Miliband's defence of his father against the Daily Mail is a defining moment

The Labour leader's response to the smearing of his father is a demonstration of his commitment in his speech to "stand up to the strong".

After taking on Rupert Murdoch, Ed Miliband has stood up to the most feared editor on Fleet Street - Paul Dacre. In a lengthy piece in tomorrow's Daily Mail, he takes aim at the paper for running a gutter attack on his father, Ralph, under the headline "The man who hated Britain". He writes:

It’s part of our job description as politicians to be criticised and attacked by newspapers, including the Daily Mail. It comes with the territory. The British people have great wisdom to sort the fair from the unfair. And I have other ways of answering back.

But my Dad is a different matter. He died in 1994. I loved him and he loved Britain. And there is no credible argument in the article or evidence from his life which can remotely justify the lurid headline and its accompanying claim that it would "disturb everyone who loves this country".

Many politicians have seen members of their family traduced by the Mail but none have ever responded as Miliband has. When they and their relatives were attacked, Tony Blair and Gordon Brown didn't confront Dacre, they appeased him. Miliband has taken a different path; this will rightly come to be seen as a defining moment of his leadership.

After the Mail alleged that his father loathed Britain on the basis of an adolescent diary entry, his son points to his record of service in the Royal Navy, mentioned only in passing by the paper: "He arrived, separated from his mother and sister,  knowing no English but found a single room to share with my grandfather. He was determined to better himself and survive. He worked as a removal man,  passed exams at Acton Technical College and was accepted to University. Then he joined the Royal Navy.

"He did so because he was determined to be part of the fight against the Nazis and to help his family hidden in Belgium. He was fighting for Britain.

"When I was growing up, he didn’t talk much about the Holocaust years because it was a deep trauma for both sides of my family. But he did talk about his naval service.

"The Daily Mail’s article on Saturday used just a few words to brush over the years my father spent fighting for his adopted country in the Second World War. But it played a bigger part in his life than that."

But while defending his father against the Mail's specific charges, he also uses the piece to make a wider argument about press standards and ethics. Here's the closing passage:

Britain has always benefitted from a free press. Those freedoms should be treasured. They are vital for our democracy. Journalists need to hold politicians like me to account - none of us should be given an easy ride - and I look forward to a robust 19 months between now and the General Election.

But what appeared in the Daily Mail on Saturday was of a different order all together. I know they say ‘you can’t libel the dead’ but you can smear them.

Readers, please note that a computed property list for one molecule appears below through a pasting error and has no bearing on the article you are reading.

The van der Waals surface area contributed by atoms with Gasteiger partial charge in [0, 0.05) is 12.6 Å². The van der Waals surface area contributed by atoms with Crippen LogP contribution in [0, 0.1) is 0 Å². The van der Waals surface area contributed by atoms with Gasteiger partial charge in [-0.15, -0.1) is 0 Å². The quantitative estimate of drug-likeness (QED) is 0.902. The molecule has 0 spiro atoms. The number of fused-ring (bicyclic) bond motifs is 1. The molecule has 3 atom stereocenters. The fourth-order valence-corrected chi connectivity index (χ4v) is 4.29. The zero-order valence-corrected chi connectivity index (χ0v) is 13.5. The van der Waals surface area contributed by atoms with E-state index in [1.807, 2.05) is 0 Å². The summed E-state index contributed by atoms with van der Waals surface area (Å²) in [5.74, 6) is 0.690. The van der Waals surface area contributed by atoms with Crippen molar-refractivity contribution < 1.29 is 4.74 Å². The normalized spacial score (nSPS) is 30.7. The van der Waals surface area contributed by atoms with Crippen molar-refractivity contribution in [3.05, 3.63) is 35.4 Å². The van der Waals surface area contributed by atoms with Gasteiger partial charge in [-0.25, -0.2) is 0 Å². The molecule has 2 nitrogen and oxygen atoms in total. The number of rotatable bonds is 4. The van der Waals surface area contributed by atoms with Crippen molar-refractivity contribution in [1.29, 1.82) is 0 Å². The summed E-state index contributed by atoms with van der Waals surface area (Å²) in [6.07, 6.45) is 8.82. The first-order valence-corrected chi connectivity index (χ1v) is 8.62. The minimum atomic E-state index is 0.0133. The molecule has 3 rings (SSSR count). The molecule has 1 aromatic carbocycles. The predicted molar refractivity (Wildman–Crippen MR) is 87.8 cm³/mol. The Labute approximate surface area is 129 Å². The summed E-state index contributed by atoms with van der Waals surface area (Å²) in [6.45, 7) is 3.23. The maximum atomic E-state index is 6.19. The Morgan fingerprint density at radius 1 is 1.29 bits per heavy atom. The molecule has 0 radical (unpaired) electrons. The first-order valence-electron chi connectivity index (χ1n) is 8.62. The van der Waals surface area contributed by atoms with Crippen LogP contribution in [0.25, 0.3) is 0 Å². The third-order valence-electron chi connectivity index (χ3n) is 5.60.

Fierce debate about politics does not justify character assassination of my father, questioning the patriotism of a man who risked his life for our country in the Second World War, or publishing a picture of his gravestone with a tasteless pun about him being a ‘grave socialist’.

The Daily Mail sometimes claims it stands for the best of British values of decency. But something has really gone wrong when it attacks the family of a politician - any politician - in this way. It would be true of an attack on the father of David Cameron, Nick Clegg, or mine.

There was a time when politicians stayed silent if this kind of thing happened, in the hope that it wouldn’t happen again. And fear that if they spoke out, it would make things worse. I will not do that. The stakes are too high for our country for politics to be conducted in this way. We owe it to Britain to have a debate which reflects the values of how we want the country run.

With this intervention, Miliband has drawn a line in the sand, signalling that, unlike previous leaders, he will not tolerate press abuses for fear of political retribution.

In the striking section on "leadership and character" in his conference speech last week, he declared: "The real test of leadership is not whether you stand up to the weak, that’s easy; it’s whether you stand up to the strong and know who to fight for." Today, Miliband has shown that he is prepared to live up to those words.

Whether or not they share his politics (and the comments section of the Mail's website suggests many readers take a more favourable view of Miliband's proposed energy price freeze than their paper), Mail readers will respect the simple decency of a son coming to the defence of his father. Milband's article is another important step towards showing the country what kind of leader he is.

Update: While publishing Miliband's response, the Mail has also unbelievably reprinted the orginal piece and an editorial defending its actions. A Labour spokesman told me: "Ed Miliband wrote his right to reply article because he wanted to state clearly that his father loved Britain. He wanted the Daily Mail to treat his late father's reputation fairly. Rather than acknowledge it has smeared his father, tonight the newspaper has repeated its original claim. This simply diminishes the Daily Mail further. 

"It will be for people to judge whether this newspaper's treatment of a World War Two veteran, Jewish refugee from the Nazis and distinguished academic reflects the values and decency we should all expect in our political debate."

Ed Miliband speaks during a Q&A with party members at the Labour conference in Brighton last week. Photograph: Getty Images.

George Eaton is political editor of the New Statesman.

Photo: Getty
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Ken Livingstone says publicly what many are saying privately: tomorrow belongs to John McDonnell

The Shadow Chancellor has emerged as a frontrunner should another Labour leadership election happen.